Those who ignore history are doomed to repeat it.


The Canberra Casino’s investment predicated on operating poker machines is the lure of fool’s gold and will cause many of Canberra’s not-for-profit community clubs to close.  We don’t need to look far to get a picture of the impact, because history gives us the answer.

In 1995, the opening of Sydney Harbour Casino (now The Star) saw the rapid demise of many registered clubs in Sydney.  The impact was so profound even The Hon. Fred Nile was concerned about the dire position of community clubs. He put the following questions to the then NSW Labor Government;

“Is it a fact that the temporary Sydney Harbour Casino has already had a dramatic impact on the income of inner city registered clubs?

What action will the Government take to protect these registered clubs from financial collapse?”

It was evident soon after the opening in Sydney the new casino was killing clubs.

AQUIS, the new Canberra Casino operator, has stated it will invest $330 million in re-developing the current venue, but the investment is contingent upon the casino operating pokies.  The Hong-Kong based investor stated if the ACT Government grants it pokies, they will deliver an “…unprecedented boost to inbound tourism by Chinese visitors.”  AQUIS claims they will attract 750,000 visitors a year to Canberra, including high-end Chinese gamblers, using their 500 poker machines as a crucial component to generate the $330 million return they need.

The concept of attracting 750,000 additional tourists to Canberra every year – more than double the entire population of the Capital – for the sole purpose of gambling in the Casino is, at best, grossly misplaced and misinformed optimism and, at worst, a blatant lie. Attracting even a small portion of this number would mean convincing tourists to bypass Melbourne, Brisbane and Sydney, which will soon include the new Barangaroo Casino offering.

If AQUIS is serious about delivering on this unlikely scenario, the Canberra public deserves to see the strategy that backs up their claim.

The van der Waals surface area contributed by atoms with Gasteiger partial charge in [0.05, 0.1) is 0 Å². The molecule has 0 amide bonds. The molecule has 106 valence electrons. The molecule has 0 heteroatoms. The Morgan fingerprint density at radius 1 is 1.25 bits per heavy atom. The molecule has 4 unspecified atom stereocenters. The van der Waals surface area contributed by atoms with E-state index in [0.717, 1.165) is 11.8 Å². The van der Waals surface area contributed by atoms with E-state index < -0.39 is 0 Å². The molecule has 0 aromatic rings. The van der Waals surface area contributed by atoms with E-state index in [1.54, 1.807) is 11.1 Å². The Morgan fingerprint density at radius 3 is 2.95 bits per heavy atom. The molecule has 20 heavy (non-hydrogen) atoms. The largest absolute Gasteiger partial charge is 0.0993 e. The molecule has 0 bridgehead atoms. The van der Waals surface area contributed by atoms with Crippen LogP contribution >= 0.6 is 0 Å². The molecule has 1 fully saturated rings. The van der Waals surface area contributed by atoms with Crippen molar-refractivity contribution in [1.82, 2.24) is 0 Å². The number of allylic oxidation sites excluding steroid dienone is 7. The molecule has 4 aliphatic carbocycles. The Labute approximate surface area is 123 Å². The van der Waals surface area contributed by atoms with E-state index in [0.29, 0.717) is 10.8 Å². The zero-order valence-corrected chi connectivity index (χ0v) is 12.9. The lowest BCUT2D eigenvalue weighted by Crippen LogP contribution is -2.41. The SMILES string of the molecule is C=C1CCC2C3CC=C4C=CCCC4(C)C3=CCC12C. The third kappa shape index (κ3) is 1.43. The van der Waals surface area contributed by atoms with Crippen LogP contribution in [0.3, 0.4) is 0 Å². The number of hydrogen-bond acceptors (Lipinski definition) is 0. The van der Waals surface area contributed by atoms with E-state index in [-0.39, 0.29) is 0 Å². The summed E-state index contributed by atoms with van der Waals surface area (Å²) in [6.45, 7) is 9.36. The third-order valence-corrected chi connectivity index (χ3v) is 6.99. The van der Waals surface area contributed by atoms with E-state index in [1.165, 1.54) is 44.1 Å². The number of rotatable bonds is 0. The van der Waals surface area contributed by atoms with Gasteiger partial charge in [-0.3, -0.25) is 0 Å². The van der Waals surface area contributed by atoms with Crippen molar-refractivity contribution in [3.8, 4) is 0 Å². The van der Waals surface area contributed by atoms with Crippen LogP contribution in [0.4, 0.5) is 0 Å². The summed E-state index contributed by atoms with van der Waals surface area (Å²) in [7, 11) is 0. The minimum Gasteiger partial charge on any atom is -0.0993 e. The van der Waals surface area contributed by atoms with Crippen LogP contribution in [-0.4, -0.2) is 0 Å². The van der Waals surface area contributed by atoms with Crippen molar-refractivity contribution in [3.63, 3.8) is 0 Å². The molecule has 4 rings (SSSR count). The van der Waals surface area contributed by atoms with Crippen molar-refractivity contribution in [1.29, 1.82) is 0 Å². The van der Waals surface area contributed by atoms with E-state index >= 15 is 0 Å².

And Canberra is not the first town to receive this promise.

AQUIS is also investing in Cairns, where an $8.5 billion dollar development has been proposed, on the same assumption it will attract the Chinese middle and upper class.

Writing of AQUIS’ claims up north, Francis Markham and Martin Young, researchers for the Southern Cross and Australian National Universities, note;

“Those with long memories or a familiarity with the history of casino development in Australia have heard this story before.  From Hobart to Darwin, casinos have been justified with hopes of attracting lucrative international tourists and gamblers, particularly from Asia.”

As these independent researchers very accurately point out, we keep being sold this same vision without any proof of the delivery.

The far more likely scenario is that financial success for AQUIS will depend on drawing people from Canberra’s not-for profit clubs and the city’s surrounding regional centres.

Markham and Young explain this best;

“Australian casinos sooner or later become dependent on the “local” pokies market.

Chinese gamblers rarely play the pokies. The “market cultivation” efforts by operators in Macau to create demand for poker machines have thus far been a dismal failure. According to the latest figures, poker-machine gambling accounted for just 4% of gambling expenditure in Macau’s casinos.

Casino operators in Macau actually reduced the number of pokies they offer by over 20% between 2012 and 2014. The pokies in the AQUIS casino will overwhelmingly be used by locals”

So what does this mean for Canberra’s clubs?  The simple answer is that many will close.

History again puts this in perspective. In 1995 the Minister for Gaming and Racing responding to Fred Nile’s questions by explaining that clubs located within a 10-kilometre radius of the Sydney Harbour Casino would be able to apply for a tax exemption.

But for clubs in the inner Sydney region it was all too late, and the tax break had little effect.  In the years following the opening of Star City’s permanent home, 48 clubs closed in the inner Sydney region.

In a local context, 35 of the 50 ACT clubs are within this same 10km radius of Canberra Casino.

What would happen to the enormous community contribution ACT clubs make – the $125 million in donations over the past decade to more 1,100 community organisations, the 2,300 employees of clubs, many of whom are non-tertiary educated, or the 80% of suppliers used by clubs which are local to the Capital?

And these community impacts are only half of the story. A wealth of independent research demonstrates casino venues higher gambling participation rates, aggressive marketing tactics and larger catchment areas which create the perfect storm for ‘at risk’ problem gamblers.

The purpose that drives the operation of your local club is in stark contrast to a casino – one is entirely for the community, the other is only for profit – and in this case, profits which will flow offshore.

And are we willing to gamble such an essential part of Canberra’s social, cultural and economic fabric in exchange few extra flashing lights, when history so clearly demonstrates what the outcome will be?

Canberra loses if the Casino wins.